beautiful; it is full of wonderful places. Think, Anya, your
  grandfather, your great-grandfather and all your ancestors were
  serf-owners, owners of living souls. Do not human spirits look out
  at you from every tree in the orchard, from every leaf and every
  stem? Do you not hear human voices?... Oh! it is terrible. Your
  orchard frightens me. When I walk through it in the evening or at
  night, the rugged bark on the trees glows with a dim light, and the
  cherry trees seem to see all that happened a hundred and two hundred
  years ago in painful and oppressive dreams. Well, well, we have
  fallen at least two hundred years beyond the times. We have achieved
  nothing at all as yet; we have not made up our minds how we stand
  with the past; we only philosophize, complain of boredom, or drink
  vodka. It is so plain that, before we can live in the present, we
  must first redeem the past, and have done with it.

  _Anya._ The house we live in has long since ceased to be our house;
  I shall go away.

  _Trophimof._ If you have the household keys, throw them in the well
  and go away. Be free, be free as the wind.... I am hungry as the
  winter; I am sick, anxious, poor as a beggar. Fate has tossed me
  hither and thither; I have been everywhere, everywhere. But
  everywhere I have been, every minute, day and night, my soul has
  been full of mysterious anticipations. I feel the approach of
  happiness, Anya; I see it coming ... it is coming towards us, nearer
  and nearer; I can hear the sound of its footsteps.... And if we do
  not see it, if we do not know it, what does it matter? Others will
  see it.

The new generation, on the threshold of the new epoch, hears the
approaching footsteps of the Future. And even if the Anyas and
Trophimofs of to-day will not see it, others will.

It was not given to Anton Tchekhof to see it with his bodily eyes. But
his prophetic vision beheld the coming of the New Day, and with powerful
pen he proclaimed it, that others might see it. Far from being a
pessimist, as charged by unintelligent critics, his faith was strong in
the possibilities of liberty.

This is the inspiring message of "The Cherry Orchard."



We in America are conversant with tramp literature. A number of writers
of considerable note have described what is commonly called the
underworld, among them Josiah Flynt and Jack London, who have ably
interpreted the life and psychology of the outcast. But with all due
respect for their ability, it must be said that, after all, they wrote
only as onlookers, as observers. They were not tramps themselves, in the
real sense of the word. In "The Children of the Abyss" Jack London
relates that when he stood in the breadline, he had money, a room in a
good hotel, and a change of linen at hand. He was therefore not an
integral part of the underworld, of the homeless and hopeless.

Never before has anyone given such a true, realistic picture of the
social depths as Maxim Gorki, himself a denizen of the underworld from
his early childhood. At the age of eight he ran away from his
poverty-stricken, dismal home, and for many years thereafter he lived
the life of the _bosyaki_. He tramped through the length and breadth of
Russia; he lived with the peasant, the factory worker and the outcast.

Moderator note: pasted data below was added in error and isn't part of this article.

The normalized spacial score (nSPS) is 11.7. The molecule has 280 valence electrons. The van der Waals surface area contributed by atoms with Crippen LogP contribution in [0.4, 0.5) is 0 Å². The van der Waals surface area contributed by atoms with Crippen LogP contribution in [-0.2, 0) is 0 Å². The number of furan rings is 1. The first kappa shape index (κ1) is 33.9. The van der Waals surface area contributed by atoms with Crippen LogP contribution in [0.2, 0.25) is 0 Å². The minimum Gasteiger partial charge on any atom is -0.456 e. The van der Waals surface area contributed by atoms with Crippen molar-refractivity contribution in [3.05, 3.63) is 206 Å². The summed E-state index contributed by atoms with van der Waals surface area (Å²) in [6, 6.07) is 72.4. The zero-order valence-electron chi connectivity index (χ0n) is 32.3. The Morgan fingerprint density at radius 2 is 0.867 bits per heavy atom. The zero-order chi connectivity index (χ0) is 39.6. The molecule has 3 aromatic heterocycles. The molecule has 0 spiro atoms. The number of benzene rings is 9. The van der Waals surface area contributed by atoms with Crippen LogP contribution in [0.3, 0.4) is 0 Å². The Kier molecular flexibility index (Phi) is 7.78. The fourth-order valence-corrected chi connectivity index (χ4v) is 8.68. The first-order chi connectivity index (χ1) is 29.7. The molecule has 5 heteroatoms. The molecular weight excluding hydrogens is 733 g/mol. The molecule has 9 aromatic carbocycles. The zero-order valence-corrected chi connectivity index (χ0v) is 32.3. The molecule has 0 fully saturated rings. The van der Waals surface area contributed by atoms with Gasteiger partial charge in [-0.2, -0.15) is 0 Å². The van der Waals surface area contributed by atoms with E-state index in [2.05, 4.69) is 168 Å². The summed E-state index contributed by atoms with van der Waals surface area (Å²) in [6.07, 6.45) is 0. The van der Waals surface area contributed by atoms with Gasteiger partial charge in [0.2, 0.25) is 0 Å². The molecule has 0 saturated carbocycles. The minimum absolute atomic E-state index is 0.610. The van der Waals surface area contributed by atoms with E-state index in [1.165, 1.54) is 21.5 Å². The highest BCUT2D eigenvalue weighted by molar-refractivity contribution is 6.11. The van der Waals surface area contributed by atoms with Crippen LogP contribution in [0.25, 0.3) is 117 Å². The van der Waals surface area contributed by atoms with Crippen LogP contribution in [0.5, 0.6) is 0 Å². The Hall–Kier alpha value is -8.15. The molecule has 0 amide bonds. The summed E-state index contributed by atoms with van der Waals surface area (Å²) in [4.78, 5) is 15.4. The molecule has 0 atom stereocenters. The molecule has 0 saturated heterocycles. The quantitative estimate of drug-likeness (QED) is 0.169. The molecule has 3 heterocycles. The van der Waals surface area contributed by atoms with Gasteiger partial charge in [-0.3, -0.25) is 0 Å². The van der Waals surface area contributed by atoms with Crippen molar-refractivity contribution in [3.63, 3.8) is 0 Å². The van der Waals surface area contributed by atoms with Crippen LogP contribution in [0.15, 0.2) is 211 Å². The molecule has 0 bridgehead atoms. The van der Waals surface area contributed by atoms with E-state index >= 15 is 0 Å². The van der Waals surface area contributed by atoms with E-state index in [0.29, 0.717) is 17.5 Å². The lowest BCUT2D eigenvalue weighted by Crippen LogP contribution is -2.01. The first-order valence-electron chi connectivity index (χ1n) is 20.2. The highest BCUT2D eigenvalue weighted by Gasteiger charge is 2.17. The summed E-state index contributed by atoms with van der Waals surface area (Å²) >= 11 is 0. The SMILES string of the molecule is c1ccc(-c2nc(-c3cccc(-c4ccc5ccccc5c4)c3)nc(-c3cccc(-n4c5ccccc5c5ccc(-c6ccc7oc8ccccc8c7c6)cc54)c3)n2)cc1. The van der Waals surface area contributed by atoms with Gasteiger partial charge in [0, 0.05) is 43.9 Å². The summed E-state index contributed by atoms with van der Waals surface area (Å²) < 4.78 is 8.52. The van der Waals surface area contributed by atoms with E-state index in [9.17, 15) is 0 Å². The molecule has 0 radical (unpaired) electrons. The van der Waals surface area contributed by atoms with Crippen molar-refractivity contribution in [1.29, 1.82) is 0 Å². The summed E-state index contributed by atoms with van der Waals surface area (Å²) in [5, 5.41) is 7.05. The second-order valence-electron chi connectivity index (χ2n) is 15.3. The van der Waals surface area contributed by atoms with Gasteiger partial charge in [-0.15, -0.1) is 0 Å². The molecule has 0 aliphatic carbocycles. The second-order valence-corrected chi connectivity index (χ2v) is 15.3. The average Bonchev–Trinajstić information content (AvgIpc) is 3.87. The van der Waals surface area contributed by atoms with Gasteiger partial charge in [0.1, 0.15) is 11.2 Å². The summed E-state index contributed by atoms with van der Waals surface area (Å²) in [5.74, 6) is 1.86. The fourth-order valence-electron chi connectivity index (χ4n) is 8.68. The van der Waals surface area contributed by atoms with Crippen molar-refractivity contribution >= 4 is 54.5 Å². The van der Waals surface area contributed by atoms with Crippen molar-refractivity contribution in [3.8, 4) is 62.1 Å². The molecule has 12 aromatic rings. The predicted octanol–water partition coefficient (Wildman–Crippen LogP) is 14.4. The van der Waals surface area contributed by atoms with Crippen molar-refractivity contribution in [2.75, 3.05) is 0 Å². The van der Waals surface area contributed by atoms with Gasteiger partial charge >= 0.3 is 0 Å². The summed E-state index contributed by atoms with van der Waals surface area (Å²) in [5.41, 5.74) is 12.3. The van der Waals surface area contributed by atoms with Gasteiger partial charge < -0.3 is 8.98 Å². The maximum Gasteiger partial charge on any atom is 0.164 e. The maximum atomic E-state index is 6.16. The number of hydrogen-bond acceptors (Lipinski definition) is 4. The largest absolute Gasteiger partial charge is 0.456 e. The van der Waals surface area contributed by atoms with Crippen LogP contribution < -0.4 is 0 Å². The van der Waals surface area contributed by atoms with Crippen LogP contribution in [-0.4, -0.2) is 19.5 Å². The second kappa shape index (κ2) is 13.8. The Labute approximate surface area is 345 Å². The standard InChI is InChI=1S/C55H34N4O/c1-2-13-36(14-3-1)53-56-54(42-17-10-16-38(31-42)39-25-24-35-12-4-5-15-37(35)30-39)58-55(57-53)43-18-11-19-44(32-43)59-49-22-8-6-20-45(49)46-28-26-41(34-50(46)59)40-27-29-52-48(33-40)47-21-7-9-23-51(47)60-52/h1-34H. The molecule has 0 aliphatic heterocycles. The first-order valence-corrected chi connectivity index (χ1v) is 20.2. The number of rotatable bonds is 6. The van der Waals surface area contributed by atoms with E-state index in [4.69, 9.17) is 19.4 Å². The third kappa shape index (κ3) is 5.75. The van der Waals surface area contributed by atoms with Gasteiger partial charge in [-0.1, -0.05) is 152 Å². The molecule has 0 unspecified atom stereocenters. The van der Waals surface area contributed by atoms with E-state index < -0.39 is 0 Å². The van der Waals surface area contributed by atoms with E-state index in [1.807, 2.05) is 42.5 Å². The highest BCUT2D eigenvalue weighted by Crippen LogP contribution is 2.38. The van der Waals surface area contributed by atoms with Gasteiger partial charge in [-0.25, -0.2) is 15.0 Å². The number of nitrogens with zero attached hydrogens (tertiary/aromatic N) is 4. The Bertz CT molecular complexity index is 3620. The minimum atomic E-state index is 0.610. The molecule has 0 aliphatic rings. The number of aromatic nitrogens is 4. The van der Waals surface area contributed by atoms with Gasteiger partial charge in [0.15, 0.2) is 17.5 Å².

He knew them intimately; he understood their psychology, for he was not
only with them, but of them. Therefore Gorki has been able to present
such a vivid picture of the underworld.

"A Night's Lodging" portrays a lodging house, hideous and foul, where
gather the social derelicts,--the thief, the gambler, the ex-artist, the
ex-aristocrat, the prostitute. All of them had at one time an ambition,
a goal, but because of their lack of will and the injustice and cruelty
of the world, they were forced into the depths and cast back whenever
they attempted to rise. They are the superfluous ones, dehumanized and

In this poisonous air, where everything withers and dies, we
nevertheless find character. _Natasha_, a young girl, still retains her
wholesome instincts. She had never known love or sympathy, had gone
hungry all her days, and had tasted nothing but abuse from her brutal
sister, on whom she was dependent. _Vaska Pepel_, the young thief, a
lodger in the house, strikes a responsive chord in her the moment he
makes her feel that he cares for her and that she might be of spiritual
and moral help to him. _Vaska_, like _Natasha_, is a product of his
social environment.

  _Vaska._ From childhood, I have been--only a thief.... Always I was
  called Vaska the pickpocket, Vaska the son of a thief! See, it was
  of no consequence to me, as long as they would have it so ... so
  they would have it.... I was a thief, perhaps, only out of spite ...
  because nobody came along to call me anything--thief.... You call me
  something else, Natasha.... It is no easy life that I
  lead--friendless; pursued like a wolf.... I sink like a man in a
  swamp ... whatever I touch is slimy and rotten ... nothing is firm
  ... but you are like a young fir-tree; you are prickly, but you give

There is another humane figure illuminating the dark picture in "A
Night's Lodging",--_Luka_. He is the type of an old pilgrim, a man whom
the experiences of life have taught wisdom. He has tramped through
Russia and Siberia, and consorted with all sorts of people; but
disappointment and grief have not robbed him of his faith in beauty, in
idealism. He believes that every man, however low, degraded, or
demoralized can yet be reached, if we but know how to touch his soul.
_Luka_ inspires courage and hope in everyone he meets, urging each to